In [615]:

The numerical simulation is working. Let's also try calculating the probabilities.

Method 2: Analytical Approach: Calculating the probability

Developing some Intuition

We know that the probability of a number U(0,1) beating another number in the same range: U(0,1) is half. But what is the probability if the intervals are different? We can work that out...


If a = 0.3 and b=0.7, this works out to be (1-0.7)/(1-0.3) * 0.5 = 3/14

In [654]:
cola = np.random.uniform(0.3,1,int(1e6))
colb = np.random.uniform(0.7,1,int(1e6))
#data = pd.DataFrame({'a': cola,'b':colb})
sum(cola>colb)/1e6, 3/14.0
(0.214, 0.21428571428571427)

That matches. So now, we can work out the probability for each of the 4 cases in our decision tree.

Image of dtree

In [656]:
def analytical(a,b):
    Function returns the probability of Player A winning (getting a higher number)
    if player A chose a as the cutoff, and the opponent chose b as the cutoff
    pwin = a*b *0.5
    pwin += a*(1-b)*((1-b)/2)
    pwin += (1-a)*b *(a+((1-a)/2))
    ev = (1-a)*(1-b)
    if a > b:
        p = ((a-b)/(1-b)) + (0.5 * (1-a)/(1-b))
        pwin += ev * p
    else: #a is smaller. a---1 vs b--1
        pwin += ev * ((1-b)/(1-a))*0.5
    return pwin

Let's see how well the analytical approach matches the numerical simulation...

In [614]:
acut = 0.6
bcut = 0.5
print analytical(acut, bcut), prob_A_winning(acut,bcut)
0.505 0.5049

That seems to match well. So looks like our analytical function is working. Now, let's just call it a bunch of times, with varying A and B cutoff values, and store the resulting probability in a results DataFrame (called 'rdf')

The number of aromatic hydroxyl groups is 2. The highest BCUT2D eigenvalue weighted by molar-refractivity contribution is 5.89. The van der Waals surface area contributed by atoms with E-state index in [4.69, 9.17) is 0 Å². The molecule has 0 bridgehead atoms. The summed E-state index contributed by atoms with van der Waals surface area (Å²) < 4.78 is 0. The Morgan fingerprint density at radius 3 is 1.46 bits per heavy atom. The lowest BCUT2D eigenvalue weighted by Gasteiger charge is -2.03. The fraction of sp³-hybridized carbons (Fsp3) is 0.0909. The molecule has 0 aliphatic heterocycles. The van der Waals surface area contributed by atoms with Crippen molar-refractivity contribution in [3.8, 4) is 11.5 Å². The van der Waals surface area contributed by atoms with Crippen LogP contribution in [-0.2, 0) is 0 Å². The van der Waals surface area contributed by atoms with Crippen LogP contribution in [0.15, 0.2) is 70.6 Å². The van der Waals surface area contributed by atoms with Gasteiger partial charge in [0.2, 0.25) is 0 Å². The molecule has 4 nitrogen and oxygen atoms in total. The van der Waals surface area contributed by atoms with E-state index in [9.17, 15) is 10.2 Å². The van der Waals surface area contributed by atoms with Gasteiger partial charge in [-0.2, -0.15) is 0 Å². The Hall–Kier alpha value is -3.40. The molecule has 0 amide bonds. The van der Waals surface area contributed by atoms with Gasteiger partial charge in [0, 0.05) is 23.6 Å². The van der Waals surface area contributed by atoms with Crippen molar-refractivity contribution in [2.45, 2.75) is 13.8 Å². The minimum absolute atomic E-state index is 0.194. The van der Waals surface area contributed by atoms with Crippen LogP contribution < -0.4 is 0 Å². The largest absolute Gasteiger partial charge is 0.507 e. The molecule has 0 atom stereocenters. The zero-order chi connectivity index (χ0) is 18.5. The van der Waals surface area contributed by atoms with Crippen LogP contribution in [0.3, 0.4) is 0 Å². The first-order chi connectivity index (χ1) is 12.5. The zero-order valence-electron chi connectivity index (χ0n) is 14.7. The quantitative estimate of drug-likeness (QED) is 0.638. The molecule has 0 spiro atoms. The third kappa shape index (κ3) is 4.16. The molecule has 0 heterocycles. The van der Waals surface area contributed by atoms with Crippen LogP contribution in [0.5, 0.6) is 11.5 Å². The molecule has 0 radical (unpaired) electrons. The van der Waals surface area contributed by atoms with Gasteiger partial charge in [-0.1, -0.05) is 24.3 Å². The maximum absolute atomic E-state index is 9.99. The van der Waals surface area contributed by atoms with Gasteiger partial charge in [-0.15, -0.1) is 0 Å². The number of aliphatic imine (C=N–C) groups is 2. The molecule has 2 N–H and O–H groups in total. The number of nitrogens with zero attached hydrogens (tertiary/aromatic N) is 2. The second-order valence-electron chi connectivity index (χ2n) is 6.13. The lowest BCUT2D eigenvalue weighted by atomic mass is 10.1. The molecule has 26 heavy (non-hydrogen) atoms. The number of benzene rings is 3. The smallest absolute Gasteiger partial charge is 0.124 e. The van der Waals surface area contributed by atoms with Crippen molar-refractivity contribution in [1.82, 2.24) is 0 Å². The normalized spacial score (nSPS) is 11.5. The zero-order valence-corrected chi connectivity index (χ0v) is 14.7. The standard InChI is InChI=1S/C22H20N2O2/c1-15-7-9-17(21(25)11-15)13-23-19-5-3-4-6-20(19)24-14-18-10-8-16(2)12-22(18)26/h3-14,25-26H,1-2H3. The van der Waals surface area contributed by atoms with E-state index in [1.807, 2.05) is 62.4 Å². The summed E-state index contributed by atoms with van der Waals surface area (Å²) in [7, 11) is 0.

In [548]:
aresults = []
step = 0.01
nparray = np.arange(0,1,step)
width = len(nparray)
for sta in  nparray:
    for stb in  nparray:
        aresults.append((sta, stb, analytical(sta, stb)))
rdf = pd.DataFrame(aresults, columns=['A','B', 'probA'])        

Let's examine the results. We can try plotting different aspects of rdf

In [663]:
step = 0.01
print rdf.shape
plot_win_surface(rdf, step)    
plot_winloss(rdf, step)
(10000, 3)
In [608]:
meanprob = []
for a in rdf.A.unique():
    cond = rdf['A']==a
    meanprob.append((a, rdf[cond]['probA'].mean()))
data = pd.DataFrame(meanprob, columns=["A", 'probA'])
data.plot(x='A', y='probA')

plt.suptitle('Mean Win Probabilities over all cutoff values for opponent')
plt.xlabel('cutoff for player')
plt.ylabel('probability of winning')
<matplotlib.text.Text at 0x4c834e48>
In [668]:
rcParams['figure.figsize'] = 7, 7 

fig, ax = plt.subplots()

for temp in [x * 0.1 for x in range(0, 10)]:
    data = rdf[rdf['B']==temp]
    ax.plot(data['A'], data['probA'], label = "{0}".format(temp))

plt.suptitle('Win Probabilities over cutoff values')

plt.xlim(0.4, 0.8)
plt.xlabel("A's cutoff")
plt.ylabel("Pr(A Winning)")

From the plot above, we can see that if a player chooses a cutoff value of slightly above 0.6, they maximize their chance of winning the game show. (I.e., no matter what strategy the opponent chooses to adopt, the first player's win probability is above 0.5.)

In [669]:
cond = rdf['A']==0.62
print rdf[cond]['probA'].min(), rdf[cond]['probA'].max()
#compared against:
cond = rdf['A']==0.50
print rdf[cond]['probA'].min(), rdf[cond]['probA'].max()
0.5 0.6178
0.4948 0.625

It looks like our intuition didn't serve us well in this case.